Trip notes from Diyarbakır
I have not visited the southeastern Diyarbakır province after the administration of the Diyarbakır Municipality was handed over to a government-appointed trustee. As I traveled from the airport to the city, I was impressed by how clean the city was, as well as the buildings and the roads. It was the same in the city center. Apparently, the municipality administration under the trustee is working hard to meet the fundamental needs of the city.
I went to the Demir Hotel to attend an event with the Felicity Party’s (SP) leader and presidential candidate Temel Karamollaoğlu organized by the Dicle Social Research Center (DİTAM).
DİTAM chair Mehmet Vural and Sedat Yurttaş, who is one of the most knowledgeable people and acts with common sense on issues related to the Kurdish problem, welcomed the guests. Representatives of the NGOs in the region as well as local NGOs were among the attendees. Before Karamollaoğlu started to deliver his speech, I spoke with NGO representatives.
Will the HDP clear the electoral threshold?
While people in Ankara and Istanbul widely believe “the Peoples’ Democratic Party [HDP] will pass the electoral threshold to gain representation in parliament,” what I have mostly heard from people here in Diyarbakır was “if” the HDP passes the threshold. I talked about the mood in the western cities and asked the NGO representatives why they used the expression “if” the HDP passes. Here are their responses:
They think even if the HDP does well in the elections in the region, strong local support may not be enough to help the party enter parliament. Thus, they argue that the votes cast for the HDP in the western part of the country will be decisive. However, they are anxious because they do not know much about the mood in the western cities.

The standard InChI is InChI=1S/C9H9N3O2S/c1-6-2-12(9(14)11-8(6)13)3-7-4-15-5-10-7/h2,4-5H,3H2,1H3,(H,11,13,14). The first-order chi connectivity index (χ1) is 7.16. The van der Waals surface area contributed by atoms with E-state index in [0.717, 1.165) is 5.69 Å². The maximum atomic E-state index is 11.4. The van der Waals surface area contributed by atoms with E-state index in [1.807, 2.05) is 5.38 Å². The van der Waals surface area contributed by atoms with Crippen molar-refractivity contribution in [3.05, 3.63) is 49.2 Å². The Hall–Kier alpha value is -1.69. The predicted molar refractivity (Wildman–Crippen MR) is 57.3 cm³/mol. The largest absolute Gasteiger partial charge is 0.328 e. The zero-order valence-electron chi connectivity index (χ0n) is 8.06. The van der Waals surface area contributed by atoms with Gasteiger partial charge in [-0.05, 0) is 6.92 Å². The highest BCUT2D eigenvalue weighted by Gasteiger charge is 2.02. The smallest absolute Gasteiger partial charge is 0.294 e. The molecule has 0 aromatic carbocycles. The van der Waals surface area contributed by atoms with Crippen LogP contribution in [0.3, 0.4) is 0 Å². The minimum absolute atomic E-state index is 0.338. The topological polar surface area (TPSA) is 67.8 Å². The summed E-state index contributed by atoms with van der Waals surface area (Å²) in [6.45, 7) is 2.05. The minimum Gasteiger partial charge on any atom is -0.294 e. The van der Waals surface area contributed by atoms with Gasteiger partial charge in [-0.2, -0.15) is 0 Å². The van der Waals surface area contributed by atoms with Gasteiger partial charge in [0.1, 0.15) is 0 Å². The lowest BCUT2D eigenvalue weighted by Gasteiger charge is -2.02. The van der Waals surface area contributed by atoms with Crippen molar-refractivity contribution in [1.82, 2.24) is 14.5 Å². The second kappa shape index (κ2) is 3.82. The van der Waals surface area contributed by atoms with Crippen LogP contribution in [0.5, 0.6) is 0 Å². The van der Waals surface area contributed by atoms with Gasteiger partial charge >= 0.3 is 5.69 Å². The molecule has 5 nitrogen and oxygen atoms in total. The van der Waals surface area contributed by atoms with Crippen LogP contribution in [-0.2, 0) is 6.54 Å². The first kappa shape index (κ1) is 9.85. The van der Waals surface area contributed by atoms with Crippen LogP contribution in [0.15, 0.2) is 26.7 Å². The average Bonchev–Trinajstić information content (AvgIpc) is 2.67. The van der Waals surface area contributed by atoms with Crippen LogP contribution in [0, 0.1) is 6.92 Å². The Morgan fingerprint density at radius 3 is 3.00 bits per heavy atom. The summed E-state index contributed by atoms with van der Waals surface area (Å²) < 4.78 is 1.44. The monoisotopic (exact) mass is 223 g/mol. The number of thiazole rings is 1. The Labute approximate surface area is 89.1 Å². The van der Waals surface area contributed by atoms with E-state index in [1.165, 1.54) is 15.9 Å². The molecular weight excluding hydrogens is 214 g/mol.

SP’s report welcomed
At the DİTAM event, Temel Karamollaoğlu unveiled his party’s report on the Kurdish issue for the first time. He talked about his party’s diagnosis regarding the issue and proposed solutions. He bluntly called it the “Kurdish problem.” Karamollaoğlu said “Turks are Turks and Kurds are Kurds.” He called the Uludere incident a “massacre.” He criticized past “assimilation” attempts. He appeared warm to the idea of “education in their mother tongue” and he did not refrain from using the term “Kurdistan” as a geographical space.
The NGO representatives welcomed all those remarks made by him. The SP leader underlined the social, cultural and economic measures to resolve the issue and stressed “peace inside the country.” He called on the leaders to use constructive language and promised to use the most inclusive consultation methods with the related parties.
AKP’s problems with candidates list
After the DİTAM meeting, I visited the locals together with Ferit Aslan, a Doğan News Agency representative. Here is what I have gathered from my conversations with the people on the street:
The ruling Justice and Development Party (AKP) prepared its list of candidates for the parliamentary election, assuming that the HDP would fail to pass the 10 percent threshold. People who did not make it to the lists and found a place with little chance of getting elected did not hide their resentment. People were disappointed that no one from the Ensarioğlu family was on the AKP’s list of candidates.
One last note from the Diyarbakır trip: The presidential candidate from the main opposition Republican People’s Party (CHP) Muharrem İnce has apparently managed to gain some sympathy and has changed his image from “nationalist” in the eyes of the local people. A number of people said they were expecting “to see İnce in Diyarbakır.”